Case study

Forensic psychologist — Ellena

Discover how Ellena supports young offenders struggling with mental and emotional health difficulties in her role as a forensic psychologist

How did you get your job as a forensic psychologist?

After completing a degree in psychology, I worked for four years in two assistant psychologist posts. I then completed my Forensic Psychology Practice Doctorate at the University of Birmingham, graduating in 2016. During my final-year placement, the job advert for my current post working as a forensic psychologist for a youth offending service (YOS) came up.

Although the advert was for a clinical psychologist, and stated that newly-qualified psychologists wouldn't be considered, I contacted them to find out more. Once I'd explained my professional experience, it became clear that I had the knowledge and skills for the job. I sent in my application, attended an interview and was offered the job.

What sort of activities are you involved in?

My role involves providing specialist mental and emotional health support to young people who come into contact with the criminal justice system. I work with the different systems in place around a young person and provide consultation to help professionals better understand the young people they're dealing with.

My weeks are varied. One day I might be in court explaining my assessment of a young person, and the next I'm facilitating group sessions for young people on the periphery of gang involvement. I also complete one-to-one therapeutic interventions around offending behaviour and mental health difficulties.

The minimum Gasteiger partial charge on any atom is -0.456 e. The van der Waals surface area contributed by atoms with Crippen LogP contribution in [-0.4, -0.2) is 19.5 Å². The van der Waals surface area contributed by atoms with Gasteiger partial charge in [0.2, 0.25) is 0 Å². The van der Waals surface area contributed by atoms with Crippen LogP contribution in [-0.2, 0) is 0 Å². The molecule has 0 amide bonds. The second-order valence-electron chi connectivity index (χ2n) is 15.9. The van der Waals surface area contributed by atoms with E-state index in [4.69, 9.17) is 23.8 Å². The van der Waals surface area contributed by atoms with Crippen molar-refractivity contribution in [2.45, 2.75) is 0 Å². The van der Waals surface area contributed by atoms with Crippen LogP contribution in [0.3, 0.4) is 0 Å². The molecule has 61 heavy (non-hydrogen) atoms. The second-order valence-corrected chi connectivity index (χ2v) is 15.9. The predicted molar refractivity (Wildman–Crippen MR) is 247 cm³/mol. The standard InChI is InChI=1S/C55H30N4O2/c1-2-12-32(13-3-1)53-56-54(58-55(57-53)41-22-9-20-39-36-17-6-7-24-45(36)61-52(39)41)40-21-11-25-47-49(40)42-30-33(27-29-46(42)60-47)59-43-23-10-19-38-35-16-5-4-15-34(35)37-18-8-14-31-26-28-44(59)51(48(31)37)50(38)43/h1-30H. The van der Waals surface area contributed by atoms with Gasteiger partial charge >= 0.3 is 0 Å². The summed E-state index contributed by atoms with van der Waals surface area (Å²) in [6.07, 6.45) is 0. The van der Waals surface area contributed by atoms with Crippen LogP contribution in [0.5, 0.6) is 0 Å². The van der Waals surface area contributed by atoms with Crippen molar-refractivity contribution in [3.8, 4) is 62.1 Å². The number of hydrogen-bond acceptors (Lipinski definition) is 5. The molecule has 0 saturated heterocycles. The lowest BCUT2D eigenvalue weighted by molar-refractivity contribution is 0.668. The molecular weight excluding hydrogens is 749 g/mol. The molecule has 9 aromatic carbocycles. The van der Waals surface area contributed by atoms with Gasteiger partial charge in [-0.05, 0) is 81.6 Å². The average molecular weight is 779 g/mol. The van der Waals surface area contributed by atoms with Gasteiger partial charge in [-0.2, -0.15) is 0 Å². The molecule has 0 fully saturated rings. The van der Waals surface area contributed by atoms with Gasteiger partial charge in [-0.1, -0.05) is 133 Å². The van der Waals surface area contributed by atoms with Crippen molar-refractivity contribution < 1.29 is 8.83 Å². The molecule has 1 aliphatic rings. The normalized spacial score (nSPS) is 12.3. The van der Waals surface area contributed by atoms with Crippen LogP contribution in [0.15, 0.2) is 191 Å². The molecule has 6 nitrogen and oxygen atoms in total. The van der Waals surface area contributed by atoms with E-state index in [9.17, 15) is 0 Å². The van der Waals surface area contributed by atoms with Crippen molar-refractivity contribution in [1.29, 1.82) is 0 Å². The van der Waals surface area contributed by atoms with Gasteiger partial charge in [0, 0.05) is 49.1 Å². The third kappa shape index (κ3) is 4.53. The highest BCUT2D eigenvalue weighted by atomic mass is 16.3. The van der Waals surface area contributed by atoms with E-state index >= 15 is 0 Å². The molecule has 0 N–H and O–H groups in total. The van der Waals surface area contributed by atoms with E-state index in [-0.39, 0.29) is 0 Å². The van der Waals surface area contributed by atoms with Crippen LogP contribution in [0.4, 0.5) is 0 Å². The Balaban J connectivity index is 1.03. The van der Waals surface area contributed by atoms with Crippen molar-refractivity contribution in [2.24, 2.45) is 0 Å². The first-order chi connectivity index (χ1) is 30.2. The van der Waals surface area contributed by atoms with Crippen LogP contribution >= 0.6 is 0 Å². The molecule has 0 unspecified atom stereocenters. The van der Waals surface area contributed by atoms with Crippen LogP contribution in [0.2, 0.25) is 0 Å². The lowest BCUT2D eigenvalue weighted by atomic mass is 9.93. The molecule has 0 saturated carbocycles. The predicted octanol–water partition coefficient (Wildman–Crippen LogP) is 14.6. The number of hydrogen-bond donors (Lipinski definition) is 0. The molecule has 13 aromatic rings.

A lot of my time is also spent supporting colleagues due to the emotionally draining aspects of the work and helping them understand young people's offending behaviour using psychological theories of offending.

What do you enjoy most about being a forensic psychologist?

The best part of my job is getting to know the young people on my caseload and supporting them to change their lives and stop offending. Helping them to manage the impact of the trauma they have experienced, while working with them to identify their strengths and enhance their sense of self, is something which I find very rewarding.

What are the challenges?

The challenges in this setting are plentiful. Working with such complex young people, most of whom have experienced a significant degree of trauma in their childhoods, can be emotionally draining. As well as this, these young people are exposed to danger on a daily basis, which has an impact upon me and my colleagues. It's these complexities that bring teams together, and I have been lucky to work in a very welcoming and supportive YOS.

How is your degree relevant?

My degree is relevant in every way possible. The sound understanding of child development that I gained from my undergraduate degree helps me to understand the psychological functioning of the young people I work with. My doctorate helped me to understand all of the core elements of psychology within a forensic framework and then apply that to the individuals I met through my placements, and now my role at the YOS.

How has your role developed?

I have been able to set up the service in the YOS and really mould the role to respond to what young people need. As a result, I have recently been offered a new role at a higher grade overseeing multiple youth offending services.

What's your advice to others wanting to become forensic psychologists?

  • Make enquiries about jobs before you apply. Psychologists love people who make connections and use their initiative.
  • Be curious, but non-judgemental, of people who access services.
  • Don't give up.

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